Association of Polytheist Traditions
Copyright © by Nick Ford
The following is the earliest surviving tract, from the late 3rd or early 2nd century BCE, on behavioural values, manners or customs, which informed Roman religion. They are the values a respected ancient Roman, Cato the Censor, lived by, and as such can be assumed to be fairly typical of the society in which he lived.
Polytheist traditions have tended to evolve in cultures where religion and spirituality (as we would understand them today) were an integral, inseparable part of everything the society did and believed in. There was therefore no idea of "religious morals". Traditional Roman religion has no ethics separate from the general values prevalent in Roman society as a whole.
As with their cult or magical practices, things were done simply because they were perceived to have been successful in the past. In Latin, although the word 'mos' is often translated as 'morals', it really means 'customs' or 'manners', and the usual Roman term for their religious practices and beliefs was 'mos maiorum', which we can translate as 'the way of the ancestors'.
A comparison with the Scandinavian Havamal, or with Works and Days by the 7thC. BCE Greek poet Hesiod, reveals many similarities of attitude in different societies of preChristian Europe: the emphasis is on taking very practical measures to ensure the quality of one's life in this world, and of those to whom one has obligations.
It could be assumed that, if we take care of the basics, all the rest will follow. Perhaps the world would be a better place if as a culture we set our sights closer to earth and achievability, and ceased to pay lip-service to the counsels of perfection of more recent cults wich obsess with the idea of individual salvation.
Monosticha Catonis (Cato's Monostichs)
Incipiunt dicta Marci Catonis ad filium suum.
Here begin the sayings of Marcus Cato to his son.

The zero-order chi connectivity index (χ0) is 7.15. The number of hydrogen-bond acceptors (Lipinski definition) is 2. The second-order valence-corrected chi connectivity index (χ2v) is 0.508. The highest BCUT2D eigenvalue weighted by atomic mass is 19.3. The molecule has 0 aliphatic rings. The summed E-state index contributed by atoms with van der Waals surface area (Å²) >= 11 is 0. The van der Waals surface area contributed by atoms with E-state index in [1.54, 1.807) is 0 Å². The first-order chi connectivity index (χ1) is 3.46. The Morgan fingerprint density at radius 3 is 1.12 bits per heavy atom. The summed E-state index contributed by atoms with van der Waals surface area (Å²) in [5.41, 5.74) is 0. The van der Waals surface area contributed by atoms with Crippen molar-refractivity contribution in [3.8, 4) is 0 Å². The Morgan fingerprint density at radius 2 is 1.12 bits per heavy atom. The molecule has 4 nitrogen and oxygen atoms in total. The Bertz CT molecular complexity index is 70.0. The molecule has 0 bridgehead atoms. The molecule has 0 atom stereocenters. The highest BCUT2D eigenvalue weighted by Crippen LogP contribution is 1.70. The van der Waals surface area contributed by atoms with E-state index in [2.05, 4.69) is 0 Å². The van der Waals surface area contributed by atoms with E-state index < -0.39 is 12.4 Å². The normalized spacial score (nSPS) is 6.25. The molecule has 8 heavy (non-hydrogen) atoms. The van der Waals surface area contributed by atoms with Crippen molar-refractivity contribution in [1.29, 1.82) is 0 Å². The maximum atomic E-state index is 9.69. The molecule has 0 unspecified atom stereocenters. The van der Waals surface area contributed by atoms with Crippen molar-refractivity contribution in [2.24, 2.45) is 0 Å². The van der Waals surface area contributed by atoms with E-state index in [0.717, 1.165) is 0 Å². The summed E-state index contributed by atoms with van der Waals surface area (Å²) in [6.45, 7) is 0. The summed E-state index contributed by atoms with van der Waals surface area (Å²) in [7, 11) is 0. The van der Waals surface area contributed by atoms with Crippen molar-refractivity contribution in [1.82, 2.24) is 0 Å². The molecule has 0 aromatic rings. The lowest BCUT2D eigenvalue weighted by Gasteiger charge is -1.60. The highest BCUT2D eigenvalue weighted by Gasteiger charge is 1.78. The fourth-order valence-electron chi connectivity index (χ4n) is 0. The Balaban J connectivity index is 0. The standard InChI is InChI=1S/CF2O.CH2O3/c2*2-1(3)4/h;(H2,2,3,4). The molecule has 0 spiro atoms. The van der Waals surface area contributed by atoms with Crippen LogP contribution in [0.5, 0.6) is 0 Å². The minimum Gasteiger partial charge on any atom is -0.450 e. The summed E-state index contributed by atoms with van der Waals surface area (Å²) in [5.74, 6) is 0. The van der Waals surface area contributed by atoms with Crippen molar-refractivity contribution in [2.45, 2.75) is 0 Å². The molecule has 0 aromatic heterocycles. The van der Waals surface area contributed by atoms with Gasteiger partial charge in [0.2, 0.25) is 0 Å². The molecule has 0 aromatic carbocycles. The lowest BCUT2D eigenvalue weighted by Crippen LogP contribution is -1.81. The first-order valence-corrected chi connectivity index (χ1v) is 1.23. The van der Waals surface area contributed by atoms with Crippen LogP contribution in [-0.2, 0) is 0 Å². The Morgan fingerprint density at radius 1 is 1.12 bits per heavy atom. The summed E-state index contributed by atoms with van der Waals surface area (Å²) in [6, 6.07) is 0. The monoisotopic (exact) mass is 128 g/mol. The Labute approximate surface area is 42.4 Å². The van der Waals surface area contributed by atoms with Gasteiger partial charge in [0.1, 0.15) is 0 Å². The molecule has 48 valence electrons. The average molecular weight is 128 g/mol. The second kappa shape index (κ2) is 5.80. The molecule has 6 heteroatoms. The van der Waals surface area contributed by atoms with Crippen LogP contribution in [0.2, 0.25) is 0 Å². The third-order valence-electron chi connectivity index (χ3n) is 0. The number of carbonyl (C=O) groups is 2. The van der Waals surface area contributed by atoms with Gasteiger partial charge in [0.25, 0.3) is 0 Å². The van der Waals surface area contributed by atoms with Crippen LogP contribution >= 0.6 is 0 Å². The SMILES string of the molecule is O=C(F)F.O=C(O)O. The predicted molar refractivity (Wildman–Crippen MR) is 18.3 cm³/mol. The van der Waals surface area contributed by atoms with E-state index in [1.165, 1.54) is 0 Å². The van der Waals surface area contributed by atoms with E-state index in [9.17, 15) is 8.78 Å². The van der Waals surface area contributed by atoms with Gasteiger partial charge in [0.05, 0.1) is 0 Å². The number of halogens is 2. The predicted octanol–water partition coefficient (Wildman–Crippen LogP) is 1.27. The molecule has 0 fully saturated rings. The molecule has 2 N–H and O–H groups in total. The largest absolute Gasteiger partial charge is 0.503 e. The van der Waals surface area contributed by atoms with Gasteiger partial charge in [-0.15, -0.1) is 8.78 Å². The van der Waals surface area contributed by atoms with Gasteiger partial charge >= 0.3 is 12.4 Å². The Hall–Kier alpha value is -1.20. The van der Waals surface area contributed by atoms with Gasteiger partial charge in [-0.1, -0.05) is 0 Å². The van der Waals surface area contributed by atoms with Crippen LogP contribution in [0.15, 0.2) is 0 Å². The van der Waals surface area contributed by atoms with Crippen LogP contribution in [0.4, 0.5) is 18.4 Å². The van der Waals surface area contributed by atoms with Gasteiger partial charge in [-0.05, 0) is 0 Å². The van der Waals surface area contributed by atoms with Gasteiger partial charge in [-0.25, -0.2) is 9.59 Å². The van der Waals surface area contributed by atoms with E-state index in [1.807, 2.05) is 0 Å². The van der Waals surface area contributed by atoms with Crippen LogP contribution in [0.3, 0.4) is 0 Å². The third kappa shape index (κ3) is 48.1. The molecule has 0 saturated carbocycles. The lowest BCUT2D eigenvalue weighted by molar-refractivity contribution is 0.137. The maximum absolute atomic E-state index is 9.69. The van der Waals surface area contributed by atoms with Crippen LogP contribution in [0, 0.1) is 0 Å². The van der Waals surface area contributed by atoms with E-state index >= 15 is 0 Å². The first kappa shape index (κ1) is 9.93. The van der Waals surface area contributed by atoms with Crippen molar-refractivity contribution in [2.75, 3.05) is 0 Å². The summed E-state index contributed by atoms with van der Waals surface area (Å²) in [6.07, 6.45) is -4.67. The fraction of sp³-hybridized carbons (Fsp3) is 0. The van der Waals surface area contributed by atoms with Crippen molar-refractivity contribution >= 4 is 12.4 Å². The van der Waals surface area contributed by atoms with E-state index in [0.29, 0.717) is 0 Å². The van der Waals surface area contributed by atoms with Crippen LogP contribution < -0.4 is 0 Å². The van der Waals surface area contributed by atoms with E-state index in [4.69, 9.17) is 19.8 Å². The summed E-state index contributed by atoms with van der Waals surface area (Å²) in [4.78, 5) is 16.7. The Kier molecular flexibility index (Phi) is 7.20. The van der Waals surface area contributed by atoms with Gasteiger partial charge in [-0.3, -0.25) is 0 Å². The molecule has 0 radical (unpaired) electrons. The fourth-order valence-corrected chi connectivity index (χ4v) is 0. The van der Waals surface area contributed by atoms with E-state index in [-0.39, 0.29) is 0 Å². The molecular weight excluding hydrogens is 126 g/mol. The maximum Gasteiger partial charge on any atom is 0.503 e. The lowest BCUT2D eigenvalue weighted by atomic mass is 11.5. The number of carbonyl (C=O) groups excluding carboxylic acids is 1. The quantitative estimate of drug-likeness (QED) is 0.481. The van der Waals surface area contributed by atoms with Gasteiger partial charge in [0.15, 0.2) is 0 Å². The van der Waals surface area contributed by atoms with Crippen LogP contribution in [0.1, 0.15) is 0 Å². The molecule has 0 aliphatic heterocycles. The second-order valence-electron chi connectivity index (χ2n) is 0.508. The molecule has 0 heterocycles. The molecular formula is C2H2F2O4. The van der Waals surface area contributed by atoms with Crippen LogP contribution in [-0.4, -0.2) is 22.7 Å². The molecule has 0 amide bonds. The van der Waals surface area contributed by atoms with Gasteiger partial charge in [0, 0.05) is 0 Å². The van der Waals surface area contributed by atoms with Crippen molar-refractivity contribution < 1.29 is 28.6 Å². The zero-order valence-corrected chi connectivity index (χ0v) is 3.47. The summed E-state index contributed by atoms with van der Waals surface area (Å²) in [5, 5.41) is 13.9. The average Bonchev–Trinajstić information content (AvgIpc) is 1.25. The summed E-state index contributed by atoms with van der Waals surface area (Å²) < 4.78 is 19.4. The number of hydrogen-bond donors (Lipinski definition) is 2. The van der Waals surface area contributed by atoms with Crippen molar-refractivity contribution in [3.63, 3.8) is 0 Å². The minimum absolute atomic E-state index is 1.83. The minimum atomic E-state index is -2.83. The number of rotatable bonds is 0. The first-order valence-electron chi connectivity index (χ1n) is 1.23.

Cum animadverterem quam plurimos graviter in via morum errare, succurrendum opinioni eorum et consulendum famae existimavi, maxime ut gloriose viverent et honorem contingerent. Nunc te, fili carissime, docebo, quo pacto morem animi tui componas. Igitur praecepta mea ita legito, ut intellegas; legere enim et non intelligere neglegere est.
Since I am aware of how many stray severely from the path of good practice, I thought I should come to the aid of their understanding and assist their reputations, so that they might live with greatest glory and obtain honours. Now I shall teach you, dearest son, how to put together principles for your own soul. Thus read my precepts, that you may understand; to read and not to understand is to be negligent.
- Itaque deo supplica. So, pray to the gods.
- Parentes ama. Love your parents.
- Cognatos cole. Honour your kindred.
- Magistrum metue. Respect your teacher (or fear those in authority).
- Datum serva. Keep what is given to you.
- Fora para. Be careful of the market-place.
- Cum bonis ambula. Keep company with good people.
- Antequam voceris, ne accesseris. Do not arrive uninvited.
- Mundus esto. Keep clean.
- Saluta libenter. Greet people cheerfully.
- Maiori concede. Give way to your elders and betters.
- Minori parce. Demand not overmuch of your juniors.
- Rem tuam custodi. Look after your own affairs.
- Verecundiam serva. Preserve modesty (or keep a sense of shame).
- Diligentiam adhibe. Be diligent.
- Libros lege. Read books.
- Quae legeris, memento. Remember what you read.
- Familiam cura. Take care of your family.
- Blandus esto. Be pleasant.
- Irascere ob rem noli. Be not angry for no cause.
- Neminem riseris. Mock at none.
- Mutuum da. Give in return.
- Cui des, videto. Think about to whom you are giving.
- In iudicio adesto. Stand by (a friend) in court.
- Ad praetorium stato. Watch over government (or be close to those in authority).
- Convivare raro. Feast rarely.
- Quod satis est, dormi. Sleep sufficiently.
- Iusiurandum serva. Keep your oath.
- Vino tempera. Be temperate in drinking.
- Pugna pro patria. Fight for your country.
- Nihil temere credideris. Do not believe without good reason.
- Tute consule. Give safe advice.
- Meretricem fuge. Avoid the prostitute.
- Litteras disce. Study literature.
- Nihil mentire. Say nothing untruthful.
- Bono benefacito. Do good to the good.
- Maledicus ne esto. Do not curse.
- Existimationem retine. Preserve your reputation.
- Aequum iudica. Be an unbiased judge.
- Parentem patienter vince. Prevail upon your parents with patience.
- Beneficii accepti esto memor. Be mindful of favours.
- Miserum noli ridere. Do not mock the unfortunate.
- Consultus esto. Know and consider well the law.
- Virtute utere. Practice virtue.
- Iracundiam temporale rege. Control your anger.
- Trocho lude. Play with the hoop (sic!).
- Aleam fuge. Avoid dicing.
- Nihil arbitrii virium feceris. Never intimidate a judge, jury or witness.
- Minorem non contempseris. Do not despise the young.
- Alienum noli concupisci. Do not envy what others have.
- Coniugem ama. Love your wife.
- Liberos erudi. Educate your household.
- Pati legem, quam ipse tuleris. Keep the law you make yourself.
- Pauca in convivio loquere. Speak little at a feast.
- Illud stude agere, quod iustum est. Seek to do that which is right.
- Libenter amorem ferto. Be ready to show affection.
- Minime iudica. Judge sparingly.